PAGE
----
Two styles of Kidde plastic handle and push-button Pindicator fire extinguishers made between 1973 and 2017 have been recalled.
These units incorporate black plastic nylon valves that may degrade over time, and may result in the valve spontaneously separating from the cylinder. Kidde is recalling about 37.8 million fire extinguishers sold in the United States, plus 2.7 million more in Canada.
Many of the fire extinguishers were sold under different brand names than Kidde, including Sam’s, Sanford, Sears, Mariner, Montgomery Ward, Quell and Honeywell. They were sold through a number of national and regional store chains, and on Amazon.com.
The company has reported that it is aware of at least one death in 2014 involving a car that caught on fire following a crash. In that situation, Kidde said that emergency responders could not get the recalled Kidde fire extinguishers to work.
There have been approximately 391 reports of failed or limited activation or nozzle detachment, including the fatality, approximately 16 injuries, including smoke inhalation and minor burns, and approximately 91 reports of property damage, according to the Consumer Product Safety Commission.
“This recall raises very serious questions about how millions of defective products ended up in the marketplace and why it took the company years or even decades to find out about the problem or take it seriously,” said William Wallace, policy analyst for Consumers Union. “Kidde owes the public an explanation—and the company shouldn’t rest until it gets as many of these fire extinguishers returned as possible.”
CPSC said the fire extinguishers can become clogged or require excessive force to discharge and can fail to activate during a fire emergency. In addition, the commission said the nozzle can detach with enough force to pose an impact hazard.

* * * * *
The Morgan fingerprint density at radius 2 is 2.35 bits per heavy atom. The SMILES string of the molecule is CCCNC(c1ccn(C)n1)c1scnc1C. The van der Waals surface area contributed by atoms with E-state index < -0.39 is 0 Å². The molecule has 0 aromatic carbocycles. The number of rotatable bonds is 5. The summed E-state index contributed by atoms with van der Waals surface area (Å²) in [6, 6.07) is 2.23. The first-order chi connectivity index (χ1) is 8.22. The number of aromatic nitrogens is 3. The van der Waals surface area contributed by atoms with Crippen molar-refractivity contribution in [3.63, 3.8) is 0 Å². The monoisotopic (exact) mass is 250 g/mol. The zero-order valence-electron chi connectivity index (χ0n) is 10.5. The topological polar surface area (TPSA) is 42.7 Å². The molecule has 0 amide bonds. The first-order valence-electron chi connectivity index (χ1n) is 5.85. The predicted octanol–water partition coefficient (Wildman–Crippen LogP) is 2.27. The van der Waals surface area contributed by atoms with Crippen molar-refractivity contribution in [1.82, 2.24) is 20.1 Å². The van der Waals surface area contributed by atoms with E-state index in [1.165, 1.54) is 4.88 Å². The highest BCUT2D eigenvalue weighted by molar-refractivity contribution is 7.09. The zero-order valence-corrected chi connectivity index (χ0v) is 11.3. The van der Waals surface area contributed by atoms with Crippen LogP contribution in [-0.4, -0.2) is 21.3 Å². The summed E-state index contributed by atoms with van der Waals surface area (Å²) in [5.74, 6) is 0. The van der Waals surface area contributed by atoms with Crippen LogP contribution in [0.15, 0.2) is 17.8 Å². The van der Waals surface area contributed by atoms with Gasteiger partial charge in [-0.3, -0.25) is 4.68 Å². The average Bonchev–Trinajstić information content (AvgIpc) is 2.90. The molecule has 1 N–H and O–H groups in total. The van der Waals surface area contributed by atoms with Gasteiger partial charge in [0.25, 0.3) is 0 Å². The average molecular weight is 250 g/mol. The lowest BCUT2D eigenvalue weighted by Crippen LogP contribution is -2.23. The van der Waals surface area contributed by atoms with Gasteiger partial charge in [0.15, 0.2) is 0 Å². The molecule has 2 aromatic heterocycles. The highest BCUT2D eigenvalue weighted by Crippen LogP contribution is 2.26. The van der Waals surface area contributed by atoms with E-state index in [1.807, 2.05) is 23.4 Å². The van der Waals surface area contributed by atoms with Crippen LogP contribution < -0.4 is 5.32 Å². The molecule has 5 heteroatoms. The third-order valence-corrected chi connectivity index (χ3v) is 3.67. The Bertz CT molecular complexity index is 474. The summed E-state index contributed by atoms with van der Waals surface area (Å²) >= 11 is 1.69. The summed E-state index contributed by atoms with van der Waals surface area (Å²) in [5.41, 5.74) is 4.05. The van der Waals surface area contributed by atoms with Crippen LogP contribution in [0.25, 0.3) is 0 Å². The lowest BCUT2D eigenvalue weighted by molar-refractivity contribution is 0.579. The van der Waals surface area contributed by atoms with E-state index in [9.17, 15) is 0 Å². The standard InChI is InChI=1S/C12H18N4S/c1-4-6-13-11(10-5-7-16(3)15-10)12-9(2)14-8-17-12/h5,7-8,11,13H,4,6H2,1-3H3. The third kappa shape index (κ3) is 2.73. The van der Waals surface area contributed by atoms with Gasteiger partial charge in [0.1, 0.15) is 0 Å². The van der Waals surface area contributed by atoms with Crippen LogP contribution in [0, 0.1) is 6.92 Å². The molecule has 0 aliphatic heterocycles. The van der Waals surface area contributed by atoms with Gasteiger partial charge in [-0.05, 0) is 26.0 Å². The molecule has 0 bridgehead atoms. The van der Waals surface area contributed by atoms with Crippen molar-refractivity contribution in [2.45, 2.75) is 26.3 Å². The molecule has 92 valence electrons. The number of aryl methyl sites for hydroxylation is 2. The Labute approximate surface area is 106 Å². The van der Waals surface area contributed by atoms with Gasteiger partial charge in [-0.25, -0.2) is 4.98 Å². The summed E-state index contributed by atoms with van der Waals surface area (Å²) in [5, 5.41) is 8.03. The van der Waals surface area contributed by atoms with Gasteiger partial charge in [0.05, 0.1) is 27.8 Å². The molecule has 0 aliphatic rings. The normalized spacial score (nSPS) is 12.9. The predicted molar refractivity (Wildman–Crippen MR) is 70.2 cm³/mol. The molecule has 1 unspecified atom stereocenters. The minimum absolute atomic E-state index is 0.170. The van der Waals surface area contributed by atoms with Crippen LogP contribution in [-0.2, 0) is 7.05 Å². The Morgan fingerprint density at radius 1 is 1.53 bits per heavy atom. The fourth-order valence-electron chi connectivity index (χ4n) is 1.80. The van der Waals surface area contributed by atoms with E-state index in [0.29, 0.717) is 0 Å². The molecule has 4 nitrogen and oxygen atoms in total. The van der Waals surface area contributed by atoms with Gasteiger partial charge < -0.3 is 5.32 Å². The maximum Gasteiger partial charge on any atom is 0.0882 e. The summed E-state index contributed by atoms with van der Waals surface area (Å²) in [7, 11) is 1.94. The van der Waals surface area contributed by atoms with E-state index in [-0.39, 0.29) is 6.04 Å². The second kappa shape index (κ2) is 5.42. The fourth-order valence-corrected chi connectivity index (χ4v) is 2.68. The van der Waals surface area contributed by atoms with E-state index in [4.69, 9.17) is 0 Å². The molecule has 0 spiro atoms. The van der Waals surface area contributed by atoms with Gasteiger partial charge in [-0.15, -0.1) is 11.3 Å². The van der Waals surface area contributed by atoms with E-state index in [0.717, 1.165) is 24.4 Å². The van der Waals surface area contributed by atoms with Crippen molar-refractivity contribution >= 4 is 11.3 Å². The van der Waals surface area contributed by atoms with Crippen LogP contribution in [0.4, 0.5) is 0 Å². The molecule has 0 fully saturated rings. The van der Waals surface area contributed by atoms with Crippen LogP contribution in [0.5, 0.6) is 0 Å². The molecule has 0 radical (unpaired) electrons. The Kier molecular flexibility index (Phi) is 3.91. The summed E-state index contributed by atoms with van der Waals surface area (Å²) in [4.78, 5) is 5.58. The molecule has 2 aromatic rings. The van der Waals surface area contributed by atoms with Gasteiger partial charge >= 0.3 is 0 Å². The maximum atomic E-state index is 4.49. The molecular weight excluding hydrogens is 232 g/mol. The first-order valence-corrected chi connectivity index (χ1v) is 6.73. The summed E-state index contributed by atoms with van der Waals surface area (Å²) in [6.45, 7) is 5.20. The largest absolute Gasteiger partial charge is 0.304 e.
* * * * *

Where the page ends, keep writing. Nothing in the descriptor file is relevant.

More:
Kidde announced that it is offering free replacements to anyone who owns one or more of the recalled units. The new units, containing metal parts instead of plastic, should arrive within 10 to 15 business days of being requested, the company said.
“Customer safety is our first priority,” Kidde declared. It also reported that it is working with the CPSC and other authorities to “ensure that affected fire extinguishers are replaced with different models as quickly as possible.”
Ann Marie Buerkle, acting chairman of the CPSC, also said the commission is using print and radio advertisements and social media to further publicize the recall. You don’t need to provide proof of purchase for your recalled fire extinguisher, she pointed out.
“This is a great opportunity for the consumer to get their fire extinguisher replaced, regardless of how old it is, to have that certainty and peace of mind,” Buerkle added. “I cannot emphasize enough how it can prevent fires.”
Though the recall goes back 44 years, no one should keep a fire extinguisher that long, a Consumers Union official warned. “If you have a rechargeable fire extinguisher of any age—regardless of whether it’s covered by the recall—and you are not sure if it is in good working order, you should replace it immediately,” said Don Huber, director of product safety.
The recall involves 134 models of fire extinguishers manufactured between January 1, 1973, and August 15, 2017, in the United States and Mexico by the Walter Kidde Portable Equipment Company Inc., of Mebane, N.C., which is owned by United Technologies Corp. CPSC also said the new recall also includes models that were previously recalled in March 2009 and February 2015.
The extinguishers were sold in red, white and silver, and are either ABC- or BC-rated. The model number is printed on the fire extinguisher label. For units produced in 2007 and beyond, the date of manufacture is a 10-digit date code printed on the side of the cylinder, near the bottom.
Digits five through nine represent the day and year of manufacture in DDDYY format. Date codes for recalled models manufactured from January 2, 2012, through August 15, 2017, are 00212 through 22717. For units produced before 2007, a date code is not printed on the fire extinguisher.
The commission offers more detailed information on the models, serial numbers and dates of manufacture available on its website. To obtain additional information from the company, visit the Kidde website.